This summer I ran an Art & Nature Journaling workshop at the arboretum here in town. One (of the many!) highlights involved preserving a butterfly that one of the girls had found on the ground in a parking lot. It’s wings were stiff and closed up, so we put it between wet paper towels until it softened, then very gently spread it’s wings. We used tracing paper to hold the wings down and then secured them in place by pinning around them. We let it dry overnight. The next day when we unpinned it, the butterfly held it’s position - wings open. Beautiful. We lay it in a flat box to later be glued into for display.
Insects fascinate me. I love to observe them in their tiny worlds. I especially appreciate the variety of unique forms they take on, each like a miniature sculpture.
Months ago, when I saw an entomology class offered at the New York Botanical Garden, I signed up. Taught by Tam Nguyen, I loved every second of it, including the exams.
Gain a basic understanding of the structure, growth, ecology, and evolution of insects and their role in human life. Learn how to collect, identify, classify, and preserve a wide variety of insects.
The librarian at the NYBG introduced me to a book which was very helpful in my pursuit to learn more about collecting and preserving specimens!
A key to identify specimens.
Recommended by the librarian at the NYBG. Best book ever.
Advice on recording information in the field.
The class touched on entomophagy:
en•to•moph•a•gy noun The practice of eating insects, especially by people.
I knew this was common in other parts of the world, but hadn’t realized it’s been gaining traction here in the states. Of course I had to try it for myself, but approached it in the tamest way possible and haven’t advanced beyond this point, yet…
After college I lived in NYC for almost 10 years. Making these prints had helped me bring nature into my daily practice. I’d take walks to collect fallen leaves from the sidewalk, then bring them back to my apartment. After pressing the leaves so they’d lie flat, I rolled them up with ink and printed them on the paper. Creating compositions with radial symmetry was calming, meditative, peaceful. I recently made more leaf print mandalas from cuttings I took in my own backyard and will post them at some point soon…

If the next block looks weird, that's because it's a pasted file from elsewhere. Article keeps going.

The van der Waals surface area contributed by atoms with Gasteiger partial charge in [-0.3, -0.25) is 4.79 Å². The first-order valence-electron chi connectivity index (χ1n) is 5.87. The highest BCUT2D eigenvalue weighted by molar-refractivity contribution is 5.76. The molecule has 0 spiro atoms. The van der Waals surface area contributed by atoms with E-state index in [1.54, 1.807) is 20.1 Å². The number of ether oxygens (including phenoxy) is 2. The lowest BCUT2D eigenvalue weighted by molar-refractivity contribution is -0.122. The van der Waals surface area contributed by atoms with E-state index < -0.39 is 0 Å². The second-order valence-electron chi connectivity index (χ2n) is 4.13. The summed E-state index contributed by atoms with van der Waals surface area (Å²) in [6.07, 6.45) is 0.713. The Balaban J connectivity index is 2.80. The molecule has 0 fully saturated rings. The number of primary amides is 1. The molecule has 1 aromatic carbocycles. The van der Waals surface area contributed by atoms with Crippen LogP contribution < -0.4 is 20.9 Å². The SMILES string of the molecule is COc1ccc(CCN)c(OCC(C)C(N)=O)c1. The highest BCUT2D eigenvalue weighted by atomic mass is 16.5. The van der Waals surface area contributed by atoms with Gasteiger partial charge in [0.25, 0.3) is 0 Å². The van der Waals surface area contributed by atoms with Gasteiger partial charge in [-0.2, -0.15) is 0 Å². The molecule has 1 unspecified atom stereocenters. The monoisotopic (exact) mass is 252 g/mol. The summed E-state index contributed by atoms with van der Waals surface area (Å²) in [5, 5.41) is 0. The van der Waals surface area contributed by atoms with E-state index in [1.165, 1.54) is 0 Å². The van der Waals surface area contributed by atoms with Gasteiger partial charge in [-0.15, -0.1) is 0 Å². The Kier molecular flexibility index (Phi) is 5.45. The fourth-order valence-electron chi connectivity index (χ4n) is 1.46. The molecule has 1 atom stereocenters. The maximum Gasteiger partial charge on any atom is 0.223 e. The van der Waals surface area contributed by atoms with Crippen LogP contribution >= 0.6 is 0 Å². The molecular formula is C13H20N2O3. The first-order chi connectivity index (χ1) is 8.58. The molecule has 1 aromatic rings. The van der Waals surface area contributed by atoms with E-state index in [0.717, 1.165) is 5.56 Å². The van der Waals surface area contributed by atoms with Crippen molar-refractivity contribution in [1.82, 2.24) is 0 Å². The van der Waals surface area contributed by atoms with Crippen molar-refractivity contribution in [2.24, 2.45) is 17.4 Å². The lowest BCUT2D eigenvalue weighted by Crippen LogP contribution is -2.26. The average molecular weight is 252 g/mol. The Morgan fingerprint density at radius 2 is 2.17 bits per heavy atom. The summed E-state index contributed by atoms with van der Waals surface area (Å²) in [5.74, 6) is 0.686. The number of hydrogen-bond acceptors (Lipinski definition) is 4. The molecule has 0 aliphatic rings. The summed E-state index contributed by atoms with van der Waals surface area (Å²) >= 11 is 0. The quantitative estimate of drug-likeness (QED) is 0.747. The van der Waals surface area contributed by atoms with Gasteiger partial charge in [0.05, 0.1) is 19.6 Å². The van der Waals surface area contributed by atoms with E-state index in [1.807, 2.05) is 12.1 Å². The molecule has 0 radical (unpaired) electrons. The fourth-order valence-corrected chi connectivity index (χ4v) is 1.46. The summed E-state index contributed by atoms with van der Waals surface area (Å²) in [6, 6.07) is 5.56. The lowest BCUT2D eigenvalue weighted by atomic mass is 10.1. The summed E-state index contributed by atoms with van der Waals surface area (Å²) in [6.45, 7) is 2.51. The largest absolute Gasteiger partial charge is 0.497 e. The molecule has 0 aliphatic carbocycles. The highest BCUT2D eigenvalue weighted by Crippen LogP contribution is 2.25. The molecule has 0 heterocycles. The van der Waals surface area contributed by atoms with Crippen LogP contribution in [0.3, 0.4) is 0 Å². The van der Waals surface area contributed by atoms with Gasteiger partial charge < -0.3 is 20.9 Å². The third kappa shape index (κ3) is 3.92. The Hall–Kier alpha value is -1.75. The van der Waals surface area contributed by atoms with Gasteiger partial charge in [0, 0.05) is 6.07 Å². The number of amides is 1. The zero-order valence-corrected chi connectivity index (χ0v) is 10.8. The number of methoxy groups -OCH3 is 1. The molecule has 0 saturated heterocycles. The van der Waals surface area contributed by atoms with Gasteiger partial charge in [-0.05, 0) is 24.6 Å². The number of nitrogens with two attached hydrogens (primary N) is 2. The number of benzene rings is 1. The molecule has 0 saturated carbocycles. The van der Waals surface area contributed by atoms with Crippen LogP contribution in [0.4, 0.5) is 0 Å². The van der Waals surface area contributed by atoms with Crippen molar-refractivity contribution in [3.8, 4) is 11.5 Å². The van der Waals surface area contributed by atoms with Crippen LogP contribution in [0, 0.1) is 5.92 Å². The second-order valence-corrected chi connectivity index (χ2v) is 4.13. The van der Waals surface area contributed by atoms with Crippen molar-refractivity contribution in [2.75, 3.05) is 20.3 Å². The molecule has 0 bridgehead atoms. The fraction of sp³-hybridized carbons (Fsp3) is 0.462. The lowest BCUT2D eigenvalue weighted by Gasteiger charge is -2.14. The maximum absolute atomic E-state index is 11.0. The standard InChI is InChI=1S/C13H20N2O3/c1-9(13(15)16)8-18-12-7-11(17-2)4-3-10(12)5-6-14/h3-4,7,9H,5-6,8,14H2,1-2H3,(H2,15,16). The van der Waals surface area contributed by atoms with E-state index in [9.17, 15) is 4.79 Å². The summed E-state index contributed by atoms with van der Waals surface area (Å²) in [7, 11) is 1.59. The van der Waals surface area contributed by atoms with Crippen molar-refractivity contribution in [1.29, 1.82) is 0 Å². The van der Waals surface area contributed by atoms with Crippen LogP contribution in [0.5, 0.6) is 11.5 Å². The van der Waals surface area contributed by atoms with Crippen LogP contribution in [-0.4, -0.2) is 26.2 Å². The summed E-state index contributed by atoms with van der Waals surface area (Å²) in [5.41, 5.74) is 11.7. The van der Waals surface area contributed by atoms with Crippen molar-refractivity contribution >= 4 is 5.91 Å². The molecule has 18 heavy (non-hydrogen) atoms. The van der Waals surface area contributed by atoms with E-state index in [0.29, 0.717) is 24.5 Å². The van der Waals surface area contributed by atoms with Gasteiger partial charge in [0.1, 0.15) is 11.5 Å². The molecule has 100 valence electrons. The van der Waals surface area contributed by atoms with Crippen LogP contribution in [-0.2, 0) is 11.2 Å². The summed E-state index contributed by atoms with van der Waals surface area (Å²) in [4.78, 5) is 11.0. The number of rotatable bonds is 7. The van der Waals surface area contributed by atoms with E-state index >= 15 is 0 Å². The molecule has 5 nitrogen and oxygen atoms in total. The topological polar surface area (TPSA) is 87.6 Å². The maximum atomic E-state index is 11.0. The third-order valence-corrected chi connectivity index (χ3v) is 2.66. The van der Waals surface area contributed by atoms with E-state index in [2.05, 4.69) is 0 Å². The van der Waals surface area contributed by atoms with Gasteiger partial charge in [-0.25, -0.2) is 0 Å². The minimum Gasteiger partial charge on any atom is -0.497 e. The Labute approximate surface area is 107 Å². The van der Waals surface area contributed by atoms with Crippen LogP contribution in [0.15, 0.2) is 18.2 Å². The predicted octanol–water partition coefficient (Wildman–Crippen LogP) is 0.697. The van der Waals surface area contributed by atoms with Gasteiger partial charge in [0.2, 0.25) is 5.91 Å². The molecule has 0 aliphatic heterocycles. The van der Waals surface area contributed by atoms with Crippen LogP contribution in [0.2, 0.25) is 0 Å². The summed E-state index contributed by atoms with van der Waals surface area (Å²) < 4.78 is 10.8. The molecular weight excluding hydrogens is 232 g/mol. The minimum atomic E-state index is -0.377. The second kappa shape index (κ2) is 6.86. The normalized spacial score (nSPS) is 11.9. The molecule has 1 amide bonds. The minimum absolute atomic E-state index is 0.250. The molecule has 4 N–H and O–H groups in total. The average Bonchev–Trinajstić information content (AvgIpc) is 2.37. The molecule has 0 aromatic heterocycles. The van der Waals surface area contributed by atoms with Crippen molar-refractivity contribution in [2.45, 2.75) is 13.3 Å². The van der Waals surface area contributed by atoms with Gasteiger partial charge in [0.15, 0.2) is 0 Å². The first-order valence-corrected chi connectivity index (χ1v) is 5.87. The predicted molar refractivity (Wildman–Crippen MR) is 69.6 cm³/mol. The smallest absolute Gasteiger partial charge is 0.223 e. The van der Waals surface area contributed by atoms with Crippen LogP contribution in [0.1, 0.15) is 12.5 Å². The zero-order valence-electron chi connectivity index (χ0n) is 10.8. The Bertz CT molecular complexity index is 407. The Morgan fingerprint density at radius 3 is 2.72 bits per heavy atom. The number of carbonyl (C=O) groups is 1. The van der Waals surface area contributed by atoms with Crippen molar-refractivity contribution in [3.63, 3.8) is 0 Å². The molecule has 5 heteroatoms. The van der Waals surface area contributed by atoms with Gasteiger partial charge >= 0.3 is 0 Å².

Earlier this year, just for fun, I took a botanical drawing class at the New York Botanical Garden in the Bronx. The instructor, Laura Vogel, was very methodical and thorough in her teaching style. She covered all aspects of line and how to use it to describe form, suggest both light source and depth of field, all while portraying the subject with accuracy. Here are some of my drawings from the class.
Although I studied art in college, there was a lot I picked up in this class. It was a great refresher, and I loved having an excuse to walk to gardens every week!
Drew these with acrylic markers.
Saw a show of Botanical art at the New York Botanical Garden in the Bronx. Below are my favorites.
Found this guy while cleaning out a light fixture then put him under my desk lamp for a closer look.
For this series of drawings, I first glued down areas of color using tissue paper and cut origami paper shapes overlaid with white gel pen.
Inspired by Peruvian pottery.
Also inspired by Peruvian pottery!
One of my many Jade plants alongside a 'love rock', given to me by my daughter.
This beetle specimen has made it's way into my drawings and paintings several times over the years.
Two 'chicks' rooting in small glass jars alongside rock pile. The chicks had fallen off the mama 'hen' while being transplanted into the garden.
Imagined plants surrounding "Mr. Bluepants", my daughter's pet Beta.
More plant cuttings rooting in jars of water.
Ink, pad and brush + a spot in the shade = the perfect afternoon.
Just returned from our annual week-long vacation in Truro, MA, where I'd been thrilled to find a class in "White Line Woodcuts" being taught at the Provincetown Art Association and Museum during our stay. I immediately registered and I'm glad I did. The class was taught by artist Sally Brophy whose work includes white line woodcuts inspired by nature. You can see more of her prints here - my favorite is the one with mermaids, which coincidentally, I had purchased (in the form of a notecard at the Pilgrim Monument gift shop) several years previous to enrolling in her class.
Highlights of the workshop included:
Learning the white line woodcut technique.
Seeing original white line prints from the PAAM collection by artist Blanche Lazelle and others.